In our busy world, it seems that stress and lack of sleep are unavoidable, which can affect how we function on a day-to-day basis.
“Almost two thirds of Australians report that stress negatively impacts their mental wellbeing and one third of Australians will experience sleeplessness at some point in their lives. If these issues are left unaddressed, they can have serious long-term health impacts,” explains Clinical Biochemist and Nutritionist Dr Elizabeth Steels.
Dr Steels goes on to explain that seeking out herbal support can naturally assist in breaking this cycle. Here, she shares five herbs that can help nourish your nervous system and support better sleep:
Dr Steels explains that Kava is commonly used in the Pacific Islands to aid in muscle and mind relaxation, along with sleeplessness.
“It is the kavalactones present in the root of Kava that are recognised as being responsible for its relaxing and calming effects,” she says. “Research has shown that Kava may be beneficial to health by reducing reactivity during stressful events and by reducing sleeplessness.”
In Australia, Kava can be obtained in standardised amounts in products such as teabags and supplements, Dr Steels adds. “To ensure you are getting the highest quality and correct dose, it is recommended it be used under the guidance of a healthcare practitioner,” she says.
It’s no surprise lavender is on this list, as it has long been used to help restlessness and nerves.
“Lavender oil is one of the most studied essential oils in terms of its relaxing effects,” Dr Steels tells. “It has been to shown calm the nervous system, help maintain healthy blood pressure and heart rate, lower skin temperature, as well as changing brain waves to a more relaxed state.”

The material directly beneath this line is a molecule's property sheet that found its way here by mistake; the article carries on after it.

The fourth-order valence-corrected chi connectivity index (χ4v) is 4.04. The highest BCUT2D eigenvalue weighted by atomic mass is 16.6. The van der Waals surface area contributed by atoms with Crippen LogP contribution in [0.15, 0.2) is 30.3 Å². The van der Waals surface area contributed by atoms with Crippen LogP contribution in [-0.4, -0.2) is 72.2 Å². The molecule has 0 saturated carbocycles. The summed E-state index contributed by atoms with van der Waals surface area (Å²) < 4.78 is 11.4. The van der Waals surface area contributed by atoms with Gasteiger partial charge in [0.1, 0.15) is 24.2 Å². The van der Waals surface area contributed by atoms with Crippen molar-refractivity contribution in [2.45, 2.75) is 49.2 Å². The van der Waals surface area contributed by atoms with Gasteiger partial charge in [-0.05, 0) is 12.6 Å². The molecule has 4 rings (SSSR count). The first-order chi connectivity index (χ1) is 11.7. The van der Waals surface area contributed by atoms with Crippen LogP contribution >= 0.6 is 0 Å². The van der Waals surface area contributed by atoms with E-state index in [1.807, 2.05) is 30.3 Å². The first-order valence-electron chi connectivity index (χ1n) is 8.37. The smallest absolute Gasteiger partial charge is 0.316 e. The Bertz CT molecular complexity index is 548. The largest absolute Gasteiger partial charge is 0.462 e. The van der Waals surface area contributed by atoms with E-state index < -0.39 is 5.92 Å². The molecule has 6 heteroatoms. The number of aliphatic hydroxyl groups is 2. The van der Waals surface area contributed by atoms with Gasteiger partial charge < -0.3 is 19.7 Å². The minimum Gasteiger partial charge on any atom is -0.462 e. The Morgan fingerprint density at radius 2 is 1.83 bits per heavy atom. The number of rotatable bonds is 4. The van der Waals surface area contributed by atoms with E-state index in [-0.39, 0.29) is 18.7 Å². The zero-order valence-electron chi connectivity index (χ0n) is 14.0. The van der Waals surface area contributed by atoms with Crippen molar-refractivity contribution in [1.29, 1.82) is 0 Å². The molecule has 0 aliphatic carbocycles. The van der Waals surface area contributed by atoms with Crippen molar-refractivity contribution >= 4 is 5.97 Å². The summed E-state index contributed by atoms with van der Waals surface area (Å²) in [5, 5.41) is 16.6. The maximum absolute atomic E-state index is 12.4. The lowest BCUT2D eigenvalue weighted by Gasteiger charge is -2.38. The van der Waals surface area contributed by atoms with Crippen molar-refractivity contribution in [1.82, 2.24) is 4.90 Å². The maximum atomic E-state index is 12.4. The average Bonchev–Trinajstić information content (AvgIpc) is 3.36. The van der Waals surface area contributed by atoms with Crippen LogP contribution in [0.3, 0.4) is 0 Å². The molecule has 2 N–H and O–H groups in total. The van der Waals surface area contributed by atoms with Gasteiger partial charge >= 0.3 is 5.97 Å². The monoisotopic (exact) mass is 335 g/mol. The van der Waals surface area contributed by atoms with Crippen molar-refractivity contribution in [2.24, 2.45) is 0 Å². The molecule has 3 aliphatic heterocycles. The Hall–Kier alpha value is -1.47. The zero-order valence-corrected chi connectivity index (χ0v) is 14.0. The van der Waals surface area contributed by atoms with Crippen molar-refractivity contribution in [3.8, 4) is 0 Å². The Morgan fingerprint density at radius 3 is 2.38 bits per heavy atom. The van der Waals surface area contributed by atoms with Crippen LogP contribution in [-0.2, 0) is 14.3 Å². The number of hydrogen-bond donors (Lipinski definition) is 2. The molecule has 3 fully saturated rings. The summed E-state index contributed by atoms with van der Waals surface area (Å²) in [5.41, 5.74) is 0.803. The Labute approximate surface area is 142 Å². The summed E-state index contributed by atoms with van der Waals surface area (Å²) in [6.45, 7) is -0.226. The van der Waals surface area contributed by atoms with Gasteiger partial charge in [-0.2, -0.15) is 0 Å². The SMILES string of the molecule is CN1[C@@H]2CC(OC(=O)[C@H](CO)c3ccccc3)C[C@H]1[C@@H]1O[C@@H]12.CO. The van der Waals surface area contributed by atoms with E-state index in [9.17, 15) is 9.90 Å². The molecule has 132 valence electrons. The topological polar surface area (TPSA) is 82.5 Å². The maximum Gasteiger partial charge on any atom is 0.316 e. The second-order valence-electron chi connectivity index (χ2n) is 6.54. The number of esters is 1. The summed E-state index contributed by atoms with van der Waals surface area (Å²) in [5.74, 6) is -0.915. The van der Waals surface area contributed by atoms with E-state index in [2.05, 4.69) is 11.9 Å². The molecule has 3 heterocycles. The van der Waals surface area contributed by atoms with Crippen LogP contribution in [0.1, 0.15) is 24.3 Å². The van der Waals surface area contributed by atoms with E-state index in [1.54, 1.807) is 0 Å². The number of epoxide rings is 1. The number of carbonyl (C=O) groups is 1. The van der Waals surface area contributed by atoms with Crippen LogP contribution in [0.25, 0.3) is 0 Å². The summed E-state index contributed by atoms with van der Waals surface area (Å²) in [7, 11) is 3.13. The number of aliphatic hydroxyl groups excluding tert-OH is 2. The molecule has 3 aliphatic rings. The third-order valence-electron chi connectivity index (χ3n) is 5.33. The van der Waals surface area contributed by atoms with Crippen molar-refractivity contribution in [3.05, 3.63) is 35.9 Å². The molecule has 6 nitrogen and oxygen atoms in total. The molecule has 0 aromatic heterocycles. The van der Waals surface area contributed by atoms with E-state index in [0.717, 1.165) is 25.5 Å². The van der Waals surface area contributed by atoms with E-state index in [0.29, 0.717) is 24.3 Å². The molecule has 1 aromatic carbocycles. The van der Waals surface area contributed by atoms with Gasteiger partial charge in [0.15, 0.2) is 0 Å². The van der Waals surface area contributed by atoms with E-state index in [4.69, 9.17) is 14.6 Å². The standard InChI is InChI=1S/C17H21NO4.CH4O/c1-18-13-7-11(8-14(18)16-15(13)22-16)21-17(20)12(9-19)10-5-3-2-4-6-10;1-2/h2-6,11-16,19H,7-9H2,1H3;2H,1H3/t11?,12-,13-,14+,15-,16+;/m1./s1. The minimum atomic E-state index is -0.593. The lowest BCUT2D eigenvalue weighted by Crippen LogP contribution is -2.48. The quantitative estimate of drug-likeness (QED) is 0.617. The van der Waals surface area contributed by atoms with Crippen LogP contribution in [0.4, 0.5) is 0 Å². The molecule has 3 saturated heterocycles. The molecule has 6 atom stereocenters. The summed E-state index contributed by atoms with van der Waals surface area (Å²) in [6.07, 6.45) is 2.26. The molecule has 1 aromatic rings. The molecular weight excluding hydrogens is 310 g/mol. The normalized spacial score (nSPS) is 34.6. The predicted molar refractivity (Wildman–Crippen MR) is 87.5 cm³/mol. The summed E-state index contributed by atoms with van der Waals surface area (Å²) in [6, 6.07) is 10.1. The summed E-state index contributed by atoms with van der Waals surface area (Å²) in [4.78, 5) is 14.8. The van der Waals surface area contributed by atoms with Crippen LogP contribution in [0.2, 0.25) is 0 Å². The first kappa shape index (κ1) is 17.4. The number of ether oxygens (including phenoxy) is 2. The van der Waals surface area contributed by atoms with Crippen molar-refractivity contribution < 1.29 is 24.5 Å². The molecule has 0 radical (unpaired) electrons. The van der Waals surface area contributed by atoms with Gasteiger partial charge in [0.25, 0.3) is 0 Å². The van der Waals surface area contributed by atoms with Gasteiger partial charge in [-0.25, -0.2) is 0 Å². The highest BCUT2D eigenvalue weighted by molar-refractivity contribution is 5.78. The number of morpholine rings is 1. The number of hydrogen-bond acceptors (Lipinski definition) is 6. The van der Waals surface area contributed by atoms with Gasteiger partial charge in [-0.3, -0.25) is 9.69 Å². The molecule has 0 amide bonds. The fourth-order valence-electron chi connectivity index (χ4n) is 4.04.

Valerian has been used for years to help ease sleeplessness, nervousness, headaches and stress, and harks back to ancient Greece and Rome. Dr Steels reveals that it is believed to work by slowing down the central nervous system.
“Although some conflicting research exists, most studies show that taking valerian can reduce the amount of time it takes to fall asleep by about 15 to 20 minutes, and it may also improve sleep quality,” she adds. “Valerian can be used as a tincture, capsule, or as a tea. It is, however, best avoided during pregnancy and breastfeeding.”
“Ashwagandha is an important herb in Ayurveda – one of the world's oldest holistic healing systems based on Indian principles of natural healing,” Dr Steels says. “Also known by its botanical name, Withania somnifera, as well as Indian ginseng and winter cherry, it has been used in Ayurvedic and indigenous medicine for thousands of years to relieve stress, increase energy and improve concentration.”
Dr Steels goes on to explains that Ashwagandha is known as an ‘adaptogen,’ meaning that it can help your body manage stress. “It does this by reducing levels of the stress hormone, cortisol, and by helping to stabilise mood,” she says.
“Standardised Ashwagandha root extract is commonly taken in the form of capsules. Although safe for most people, certain individuals should not take it, including pregnant and breastfeeding women,” she advises.
Chamomile has been used for centuries as a natural remedy for a broad spectrum of ailments, including inflammation and sleeplessness, Dr Steels tells.
“Consumed mainly in the form of tea, it contains an antioxidant called apigenin that may promote sleepiness, and drinking chamomile tea has been shown to improve overall sleep quality,” she says.
Dr Steels adds that although a few people may be allergic to chamomile, it is safe for most people to drink.
It is advised that natural herbs are used under the guidance of a healthcare practitioner, particularly if you are pregnant or breastfeeding, or when taking other medications.
Sleep disturbances may be caused by serious medical conditions and you should consult your healthcare practitioner to discuss your particular needs to optimise your health. To find a healthcare practitioner, please visit Eagle Natural Health.